Most of the cholesterol that circulates in our body is made by our liver with the help of the necessary enzymes and cofactors.  This means we need to be eating a diet that provides adequate protein, vitamins such as niacin, and minerals such as magnesium, for the system to work.  When we eat more cholesterol, our body makes a little less, and vice versa; but it is important to note individual variation along this continuum.

When speaking of diet, foods such as refined grains and sugars that create a high insulin response will signal our body to turn on HMG CoA reductase, the key enzyme in the liver’s cholesterol production.  This is the very enzyme that statin drugs (the cholesterol lowering drugs) work to block.

So, we’ve all heard the story of LDL as the “bad” cholesterol and HDL as the “good” cholesterol.  Actually, these lipoproteins are transport mechanisms for cholesterol.  LDL takes cholesterol from your liver and delivers it to the cells of your body that signal for the need.  HDL goes around and scoops up excess or unused cholesterol and brings it back to the liver.  But there is more to the story than this, even.  There are several types of LDL and HDL that doctors can now measure.  The small dense LDL particles, primarily of genetic origin, seem to be the ones that produce a higher risk of atherosclerosis (inflammation of the arteries.)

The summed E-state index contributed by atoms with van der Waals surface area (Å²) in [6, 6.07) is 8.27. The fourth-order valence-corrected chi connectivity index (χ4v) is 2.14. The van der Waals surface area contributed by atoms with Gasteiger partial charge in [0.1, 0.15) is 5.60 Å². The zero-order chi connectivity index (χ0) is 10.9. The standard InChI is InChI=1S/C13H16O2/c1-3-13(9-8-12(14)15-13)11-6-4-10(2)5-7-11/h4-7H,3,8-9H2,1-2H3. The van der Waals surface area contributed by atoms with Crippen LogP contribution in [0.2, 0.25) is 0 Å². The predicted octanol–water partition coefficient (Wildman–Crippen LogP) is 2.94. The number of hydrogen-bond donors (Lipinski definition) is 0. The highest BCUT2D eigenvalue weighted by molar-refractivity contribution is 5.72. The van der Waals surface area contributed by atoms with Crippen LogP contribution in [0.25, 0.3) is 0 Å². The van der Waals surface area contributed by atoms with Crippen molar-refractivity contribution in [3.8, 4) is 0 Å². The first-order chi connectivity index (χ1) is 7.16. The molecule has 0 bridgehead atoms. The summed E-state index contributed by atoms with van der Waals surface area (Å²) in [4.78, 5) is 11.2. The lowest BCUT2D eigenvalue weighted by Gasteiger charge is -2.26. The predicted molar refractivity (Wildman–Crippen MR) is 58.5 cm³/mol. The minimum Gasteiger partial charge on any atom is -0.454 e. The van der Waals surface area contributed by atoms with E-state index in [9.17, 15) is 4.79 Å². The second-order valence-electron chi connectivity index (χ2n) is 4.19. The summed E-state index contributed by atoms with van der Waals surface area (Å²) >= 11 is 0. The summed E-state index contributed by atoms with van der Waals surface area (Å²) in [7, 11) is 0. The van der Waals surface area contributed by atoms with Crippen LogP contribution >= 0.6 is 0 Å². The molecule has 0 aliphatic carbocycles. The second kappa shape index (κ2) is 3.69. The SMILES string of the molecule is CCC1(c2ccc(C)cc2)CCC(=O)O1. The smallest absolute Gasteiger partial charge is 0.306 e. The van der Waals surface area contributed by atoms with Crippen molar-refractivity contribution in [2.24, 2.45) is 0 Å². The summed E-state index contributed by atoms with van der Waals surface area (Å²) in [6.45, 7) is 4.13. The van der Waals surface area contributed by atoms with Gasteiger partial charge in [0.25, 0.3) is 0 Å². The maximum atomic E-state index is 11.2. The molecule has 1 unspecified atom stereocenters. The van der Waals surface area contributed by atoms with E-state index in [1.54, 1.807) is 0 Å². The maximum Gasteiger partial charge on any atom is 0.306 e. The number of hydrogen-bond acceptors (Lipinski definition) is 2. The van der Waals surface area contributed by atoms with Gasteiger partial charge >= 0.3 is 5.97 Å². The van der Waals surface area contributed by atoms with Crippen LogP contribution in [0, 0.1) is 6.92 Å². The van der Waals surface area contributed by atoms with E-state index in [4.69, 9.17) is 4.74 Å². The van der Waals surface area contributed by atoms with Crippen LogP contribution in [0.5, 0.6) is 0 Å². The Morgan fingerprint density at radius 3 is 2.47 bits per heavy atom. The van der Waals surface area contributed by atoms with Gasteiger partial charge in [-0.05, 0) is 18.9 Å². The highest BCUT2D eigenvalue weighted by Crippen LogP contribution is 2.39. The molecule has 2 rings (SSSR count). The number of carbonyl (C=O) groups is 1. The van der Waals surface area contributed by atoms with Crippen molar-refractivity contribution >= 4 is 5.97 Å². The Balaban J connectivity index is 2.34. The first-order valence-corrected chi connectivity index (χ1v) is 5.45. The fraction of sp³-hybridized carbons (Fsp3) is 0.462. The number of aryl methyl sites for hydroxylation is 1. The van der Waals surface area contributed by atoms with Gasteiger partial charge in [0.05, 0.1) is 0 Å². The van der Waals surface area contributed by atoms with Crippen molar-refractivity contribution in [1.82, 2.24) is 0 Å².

Our cholesterol levels fluctuate during the day, with the seasons, with trauma, or any time the body is under stress.  So one blood measurement at the doctor’s office doesn’t really tell the whole story.  And if cholesterol is high, the question to ask is, why is it high?  There is likely a natural way for the body to achieve balance without the use of statin drugs and their insane side effects.

And, let’s not even get started on the unfounded idea of the use of pharmaceutical drugs—in this case statins—for “prevention.” Or, even more enraging, in children, which is becoming an increasingly common protocol.

I’m not here to say that we can eat as much bacon as we want and that we don’t worry about heart disease.  I’m saying that we have been led to believe that cholesterol numbers are the number one factor when the story is much more complex.